Several presentations in the panel titled “Linked Histories of Landscape and Waterscapes” reflected on the limited capacity of humankind to predict and manage water risks and global warming. Two of the presenters emphasized the dominating role of political resolutions and governing tools in Indian water management. Entitled “Almanac of a Tidal Basin”, Debjani Bhattacharyya (Drexel University) introduced her recently published book Empire and Ecology in the Bengal Delta: The Making of Calcutta.2 She introduced the concept of property-thinking, a bureaucratic tool, which the Indian government utilized for colonial land speculation in the Bengal Delta from 1760 to 1920. Bhattacharyya argued that speculative behaviour has had an irreversible impact on ecological systems and the built environment in this largest tidal delta. Another Indian scholar, Rohan D`Souza (Kyoto University), discussed the variability of deltaic human society in the Anthropocene through the analysis of flooding caused by the limited capacity of weather prediction. With examples of floods and their consequences in Pakistan, India, Thailand and America, he further illustrated that policy for water control and management is “art of humiliating politics through ‘Good Science’ and art of governing without mastery over nature”; in this respect, it seems that authorities are utilizing techniques and management science to evade responsibilities through well-designed but superficial political strategies. A water disaster is always the result of a process. By taking relief, history, engineering technology, expert roles, environment flows, control and management into consideration, he claimed that a flood is a process involving a series of initiatives rather than a simple event.3 Maurits Ertsen (Delft University of Technology) presented a case study of Surabaya’s water heritage and shared a similar position as Rohan D`Souza: that the tangible and intangible water landscape in which we are living today is a consequence of a series of events that happened in the past and will be ever-changing in the future. Ertsen emphasized that recognizing the “essentialism of meaning” of a water-related city is more important than only considering “continuous redefinition of meaning”, since our cities are constrained by precedent. Applying the work of Dutch ethnographer and philosopher Annemaire Mol, Ertsen attempted to claim the unicity of political creation and the multiple realities of water in the real world.4 In this respect, “redefinition”, as a political means, could only demonstrate the accomplishments of politics in different historical periods, but not provide effective solutions for complicated water-related issues in a city.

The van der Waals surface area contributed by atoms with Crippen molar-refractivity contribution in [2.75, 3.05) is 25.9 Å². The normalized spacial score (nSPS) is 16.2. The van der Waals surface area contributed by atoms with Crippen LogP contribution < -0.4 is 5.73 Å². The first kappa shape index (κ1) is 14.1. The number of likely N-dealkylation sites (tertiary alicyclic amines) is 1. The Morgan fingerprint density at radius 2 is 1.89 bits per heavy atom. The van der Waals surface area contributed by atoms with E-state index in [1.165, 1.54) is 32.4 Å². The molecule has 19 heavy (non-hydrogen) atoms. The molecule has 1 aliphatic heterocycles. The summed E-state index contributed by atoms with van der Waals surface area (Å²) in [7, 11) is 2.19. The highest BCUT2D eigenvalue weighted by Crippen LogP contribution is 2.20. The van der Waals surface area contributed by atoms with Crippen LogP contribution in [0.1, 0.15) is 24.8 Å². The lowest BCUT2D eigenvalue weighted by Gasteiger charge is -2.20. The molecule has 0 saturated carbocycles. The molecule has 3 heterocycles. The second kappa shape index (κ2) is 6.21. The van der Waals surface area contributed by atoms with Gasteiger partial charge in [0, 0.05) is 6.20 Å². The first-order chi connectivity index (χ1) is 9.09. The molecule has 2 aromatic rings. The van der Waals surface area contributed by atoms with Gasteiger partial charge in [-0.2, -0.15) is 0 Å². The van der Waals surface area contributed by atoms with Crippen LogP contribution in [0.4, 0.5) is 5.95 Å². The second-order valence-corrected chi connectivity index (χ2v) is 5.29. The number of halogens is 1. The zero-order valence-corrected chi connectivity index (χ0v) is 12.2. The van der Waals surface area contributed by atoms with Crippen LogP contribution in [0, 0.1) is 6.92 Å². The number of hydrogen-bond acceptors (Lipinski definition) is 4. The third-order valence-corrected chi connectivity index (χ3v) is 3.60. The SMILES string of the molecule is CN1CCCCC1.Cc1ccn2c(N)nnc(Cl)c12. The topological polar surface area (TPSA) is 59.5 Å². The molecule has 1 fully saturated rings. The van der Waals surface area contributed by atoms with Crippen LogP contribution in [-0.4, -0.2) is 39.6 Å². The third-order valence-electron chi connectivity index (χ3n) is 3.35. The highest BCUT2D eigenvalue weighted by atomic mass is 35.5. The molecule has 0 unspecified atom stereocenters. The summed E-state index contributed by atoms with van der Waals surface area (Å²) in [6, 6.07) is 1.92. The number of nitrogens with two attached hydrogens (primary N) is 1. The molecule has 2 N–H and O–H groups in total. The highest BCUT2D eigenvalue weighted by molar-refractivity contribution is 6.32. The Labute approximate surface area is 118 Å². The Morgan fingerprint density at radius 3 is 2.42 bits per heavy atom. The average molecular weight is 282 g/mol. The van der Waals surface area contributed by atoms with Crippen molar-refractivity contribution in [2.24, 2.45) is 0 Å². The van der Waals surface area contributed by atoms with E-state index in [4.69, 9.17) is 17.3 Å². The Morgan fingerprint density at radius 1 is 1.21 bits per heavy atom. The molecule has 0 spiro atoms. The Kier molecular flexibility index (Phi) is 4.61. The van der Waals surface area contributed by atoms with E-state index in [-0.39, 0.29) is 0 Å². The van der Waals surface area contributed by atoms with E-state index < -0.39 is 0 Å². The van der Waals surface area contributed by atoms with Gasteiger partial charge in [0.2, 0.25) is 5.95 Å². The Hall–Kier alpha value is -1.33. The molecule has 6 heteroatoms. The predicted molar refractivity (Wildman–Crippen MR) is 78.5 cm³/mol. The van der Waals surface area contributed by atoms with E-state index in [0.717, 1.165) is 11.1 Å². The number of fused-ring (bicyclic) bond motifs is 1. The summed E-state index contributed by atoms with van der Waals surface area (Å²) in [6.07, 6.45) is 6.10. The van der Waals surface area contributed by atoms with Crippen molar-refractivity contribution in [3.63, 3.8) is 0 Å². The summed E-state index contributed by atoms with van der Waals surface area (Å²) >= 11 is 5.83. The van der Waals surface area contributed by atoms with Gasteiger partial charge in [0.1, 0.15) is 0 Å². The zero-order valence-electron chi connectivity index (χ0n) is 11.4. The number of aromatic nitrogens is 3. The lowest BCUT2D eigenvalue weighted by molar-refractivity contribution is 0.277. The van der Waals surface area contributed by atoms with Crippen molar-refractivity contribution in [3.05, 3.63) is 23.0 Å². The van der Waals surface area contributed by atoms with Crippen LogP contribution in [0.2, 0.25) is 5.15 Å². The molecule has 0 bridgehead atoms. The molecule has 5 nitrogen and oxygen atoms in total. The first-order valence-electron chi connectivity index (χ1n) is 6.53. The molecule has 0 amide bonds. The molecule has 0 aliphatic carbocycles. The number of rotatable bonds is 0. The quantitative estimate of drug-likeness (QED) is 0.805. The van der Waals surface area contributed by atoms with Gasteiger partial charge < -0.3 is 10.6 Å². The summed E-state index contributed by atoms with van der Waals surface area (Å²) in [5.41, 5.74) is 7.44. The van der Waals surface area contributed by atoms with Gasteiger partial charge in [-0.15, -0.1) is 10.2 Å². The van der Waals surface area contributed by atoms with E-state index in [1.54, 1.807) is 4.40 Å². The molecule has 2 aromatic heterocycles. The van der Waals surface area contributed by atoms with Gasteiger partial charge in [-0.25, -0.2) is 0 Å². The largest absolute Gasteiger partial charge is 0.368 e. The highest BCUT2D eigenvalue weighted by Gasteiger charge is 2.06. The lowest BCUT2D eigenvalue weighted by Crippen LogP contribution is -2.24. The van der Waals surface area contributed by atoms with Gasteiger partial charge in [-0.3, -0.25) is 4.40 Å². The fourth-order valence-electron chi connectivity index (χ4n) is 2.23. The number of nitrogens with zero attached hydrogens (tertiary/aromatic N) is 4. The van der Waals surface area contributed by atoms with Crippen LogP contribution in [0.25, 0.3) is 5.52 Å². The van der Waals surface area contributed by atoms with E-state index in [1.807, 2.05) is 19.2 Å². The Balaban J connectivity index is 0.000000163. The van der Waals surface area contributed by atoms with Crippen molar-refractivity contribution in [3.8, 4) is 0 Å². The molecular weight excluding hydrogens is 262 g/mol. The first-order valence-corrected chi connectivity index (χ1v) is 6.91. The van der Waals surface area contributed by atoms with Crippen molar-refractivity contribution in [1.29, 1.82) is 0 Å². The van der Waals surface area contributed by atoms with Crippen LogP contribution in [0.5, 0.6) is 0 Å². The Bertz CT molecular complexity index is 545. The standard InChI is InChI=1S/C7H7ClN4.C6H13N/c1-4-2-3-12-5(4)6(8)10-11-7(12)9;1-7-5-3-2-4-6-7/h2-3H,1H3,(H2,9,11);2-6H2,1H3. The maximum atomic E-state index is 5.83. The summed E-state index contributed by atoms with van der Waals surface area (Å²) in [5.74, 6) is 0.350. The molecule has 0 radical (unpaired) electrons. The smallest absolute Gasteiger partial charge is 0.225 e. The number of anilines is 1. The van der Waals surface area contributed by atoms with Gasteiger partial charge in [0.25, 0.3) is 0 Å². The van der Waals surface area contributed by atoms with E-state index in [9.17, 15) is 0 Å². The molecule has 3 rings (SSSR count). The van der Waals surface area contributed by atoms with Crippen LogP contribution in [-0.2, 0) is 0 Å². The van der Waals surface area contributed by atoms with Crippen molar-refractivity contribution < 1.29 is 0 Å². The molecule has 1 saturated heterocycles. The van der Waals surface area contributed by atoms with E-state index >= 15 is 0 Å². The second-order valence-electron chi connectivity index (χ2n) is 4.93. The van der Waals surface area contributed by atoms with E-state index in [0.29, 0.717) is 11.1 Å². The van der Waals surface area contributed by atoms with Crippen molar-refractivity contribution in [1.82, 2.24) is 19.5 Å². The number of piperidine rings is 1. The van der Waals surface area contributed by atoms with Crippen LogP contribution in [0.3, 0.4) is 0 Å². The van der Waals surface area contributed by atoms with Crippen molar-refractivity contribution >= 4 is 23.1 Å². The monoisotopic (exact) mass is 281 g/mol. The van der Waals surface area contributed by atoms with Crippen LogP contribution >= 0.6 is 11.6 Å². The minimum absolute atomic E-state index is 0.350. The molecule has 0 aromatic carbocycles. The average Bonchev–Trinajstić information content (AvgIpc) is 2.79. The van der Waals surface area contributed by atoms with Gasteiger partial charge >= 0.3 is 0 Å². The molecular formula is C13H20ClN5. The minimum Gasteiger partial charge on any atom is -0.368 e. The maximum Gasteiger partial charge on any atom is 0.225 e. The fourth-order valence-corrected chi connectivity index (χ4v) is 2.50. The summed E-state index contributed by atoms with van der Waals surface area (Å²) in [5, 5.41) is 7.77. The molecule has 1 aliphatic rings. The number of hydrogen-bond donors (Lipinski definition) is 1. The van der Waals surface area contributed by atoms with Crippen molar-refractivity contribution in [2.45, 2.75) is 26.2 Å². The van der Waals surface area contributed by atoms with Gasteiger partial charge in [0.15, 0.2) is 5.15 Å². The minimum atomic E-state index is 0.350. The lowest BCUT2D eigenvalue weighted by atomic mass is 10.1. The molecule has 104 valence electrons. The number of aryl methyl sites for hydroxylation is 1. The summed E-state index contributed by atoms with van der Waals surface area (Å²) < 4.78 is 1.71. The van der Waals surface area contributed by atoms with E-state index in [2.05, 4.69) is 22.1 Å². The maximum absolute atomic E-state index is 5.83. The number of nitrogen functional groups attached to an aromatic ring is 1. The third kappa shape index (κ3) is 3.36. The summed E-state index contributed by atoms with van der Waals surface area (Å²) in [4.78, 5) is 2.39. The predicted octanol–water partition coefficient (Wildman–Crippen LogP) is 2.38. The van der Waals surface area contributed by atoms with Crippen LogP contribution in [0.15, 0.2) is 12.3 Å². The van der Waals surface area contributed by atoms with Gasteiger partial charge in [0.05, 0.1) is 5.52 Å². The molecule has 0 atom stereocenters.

Considering changing waterscapes in human society, presenters agreed that ontology, the essence of water and water heritage, is worth more attention and further study. This theme aims to establish a circle between humankind and water, a sustainable future by considering both sides.